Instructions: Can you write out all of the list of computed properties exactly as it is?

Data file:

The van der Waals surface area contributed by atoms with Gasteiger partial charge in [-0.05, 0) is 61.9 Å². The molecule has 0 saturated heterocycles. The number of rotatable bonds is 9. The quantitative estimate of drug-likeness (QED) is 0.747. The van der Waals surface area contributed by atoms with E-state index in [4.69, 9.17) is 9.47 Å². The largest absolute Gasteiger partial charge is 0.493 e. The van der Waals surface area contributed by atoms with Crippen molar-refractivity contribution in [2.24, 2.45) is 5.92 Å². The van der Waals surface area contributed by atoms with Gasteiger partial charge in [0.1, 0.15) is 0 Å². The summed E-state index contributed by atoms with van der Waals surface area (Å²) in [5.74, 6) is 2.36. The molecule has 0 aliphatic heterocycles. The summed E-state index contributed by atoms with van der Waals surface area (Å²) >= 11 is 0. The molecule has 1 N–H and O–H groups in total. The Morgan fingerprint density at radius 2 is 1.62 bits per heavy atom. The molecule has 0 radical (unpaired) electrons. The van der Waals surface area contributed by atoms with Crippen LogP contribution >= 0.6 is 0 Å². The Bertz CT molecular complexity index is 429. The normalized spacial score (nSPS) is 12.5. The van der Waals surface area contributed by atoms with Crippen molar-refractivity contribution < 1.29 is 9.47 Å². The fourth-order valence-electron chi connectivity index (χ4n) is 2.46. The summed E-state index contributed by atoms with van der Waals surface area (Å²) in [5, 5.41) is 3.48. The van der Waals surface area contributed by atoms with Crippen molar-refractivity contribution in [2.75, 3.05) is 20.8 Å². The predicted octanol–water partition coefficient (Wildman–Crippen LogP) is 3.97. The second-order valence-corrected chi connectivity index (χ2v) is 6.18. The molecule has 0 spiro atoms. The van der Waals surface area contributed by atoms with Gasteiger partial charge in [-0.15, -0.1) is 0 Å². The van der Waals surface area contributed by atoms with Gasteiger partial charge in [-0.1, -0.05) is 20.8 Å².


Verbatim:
The van der Waals surface area contributed by atoms with Gasteiger partial charge in [-0.05, 0) is 61.9 Å². The molecule has 0 saturated heterocycles. The number of rotatable bonds is 9. The quantitative estimate of drug-likeness (QED) is 0.747. The van der Waals surface area contributed by atoms with E-state index in [4.69, 9.17) is 9.47 Å². The largest absolute Gasteiger partial charge is 0.493 e. The van der Waals surface area contributed by atoms with Crippen molar-refractivity contribution in [2.24, 2.45) is 5.92 Å². The van der Waals surface area contributed by atoms with Gasteiger partial charge in [0.1, 0.15) is 0 Å². The summed E-state index contributed by atoms with van der Waals surface area (Å²) in [5.74, 6) is 2.36. The molecule has 0 aliphatic heterocycles. The summed E-state index contributed by atoms with van der Waals surface area (Å²) >= 11 is 0. The molecule has 1 N–H and O–H groups in total. The Morgan fingerprint density at radius 2 is 1.62 bits per heavy atom. The molecule has 0 radical (unpaired) electrons. The van der Waals surface area contributed by atoms with Crippen LogP contribution >= 0.6 is 0 Å². The Bertz CT molecular complexity index is 429. The normalized spacial score (nSPS) is 12.5. The van der Waals surface area contributed by atoms with Crippen molar-refractivity contribution < 1.29 is 9.47 Å². The fourth-order valence-electron chi connectivity index (χ4n) is 2.46. The summed E-state index contributed by atoms with van der Waals surface area (Å²) in [5, 5.41) is 3.48. The van der Waals surface area contributed by atoms with Crippen molar-refractivity contribution in [2.75, 3.05) is 20.8 Å². The predicted octanol–water partition coefficient (Wildman–Crippen LogP) is 3.97. The second-order valence-corrected chi connectivity index (χ2v) is 6.18. The molecule has 0 spiro atoms. The van der Waals surface area contributed by atoms with Gasteiger partial charge in [-0.15, -0.1) is 0 Å². The van der Waals surface area contributed by atoms with Gasteiger partial charge in [-0.1, -0.05) is 20.8 Å².